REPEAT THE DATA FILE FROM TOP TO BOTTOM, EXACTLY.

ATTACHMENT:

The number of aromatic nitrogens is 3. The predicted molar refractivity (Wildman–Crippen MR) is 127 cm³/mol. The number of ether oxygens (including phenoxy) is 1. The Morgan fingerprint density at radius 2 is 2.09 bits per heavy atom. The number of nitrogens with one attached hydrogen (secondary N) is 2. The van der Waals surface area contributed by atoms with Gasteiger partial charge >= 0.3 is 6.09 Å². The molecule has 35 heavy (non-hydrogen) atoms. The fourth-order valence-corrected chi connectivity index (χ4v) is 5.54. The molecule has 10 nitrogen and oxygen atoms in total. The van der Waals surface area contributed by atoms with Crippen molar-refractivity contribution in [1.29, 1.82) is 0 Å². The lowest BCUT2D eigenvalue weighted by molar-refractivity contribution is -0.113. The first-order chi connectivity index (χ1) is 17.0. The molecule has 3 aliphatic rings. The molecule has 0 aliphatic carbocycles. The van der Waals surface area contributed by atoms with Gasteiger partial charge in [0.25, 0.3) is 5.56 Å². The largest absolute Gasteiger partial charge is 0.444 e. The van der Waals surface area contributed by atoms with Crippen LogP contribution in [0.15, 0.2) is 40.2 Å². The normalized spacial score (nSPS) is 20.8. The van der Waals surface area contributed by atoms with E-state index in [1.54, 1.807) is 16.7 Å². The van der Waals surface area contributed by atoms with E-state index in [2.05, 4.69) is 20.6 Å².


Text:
The number of aromatic nitrogens is 3. The predicted molar refractivity (Wildman–Crippen MR) is 127 cm³/mol. The number of ether oxygens (including phenoxy) is 1. The Morgan fingerprint density at radius 2 is 2.09 bits per heavy atom. The number of nitrogens with one attached hydrogen (secondary N) is 2. The van der Waals surface area contributed by atoms with Gasteiger partial charge >= 0.3 is 6.09 Å². The molecule has 35 heavy (non-hydrogen) atoms. The fourth-order valence-corrected chi connectivity index (χ4v) is 5.54. The molecule has 10 nitrogen and oxygen atoms in total. The van der Waals surface area contributed by atoms with Crippen molar-refractivity contribution in [1.29, 1.82) is 0 Å². The lowest BCUT2D eigenvalue weighted by molar-refractivity contribution is -0.113. The first-order chi connectivity index (χ1) is 17.0. The molecule has 3 aliphatic rings. The molecule has 0 aliphatic carbocycles. The van der Waals surface area contributed by atoms with Gasteiger partial charge in [0.25, 0.3) is 5.56 Å². The largest absolute Gasteiger partial charge is 0.444 e. The van der Waals surface area contributed by atoms with Crippen LogP contribution in [0.15, 0.2) is 40.2 Å². The normalized spacial score (nSPS) is 20.8. The van der Waals surface area contributed by atoms with E-state index in [1.54, 1.807) is 16.7 Å². The van der Waals surface area contributed by atoms with E-state index in [2.05, 4.69) is 20.6 Å².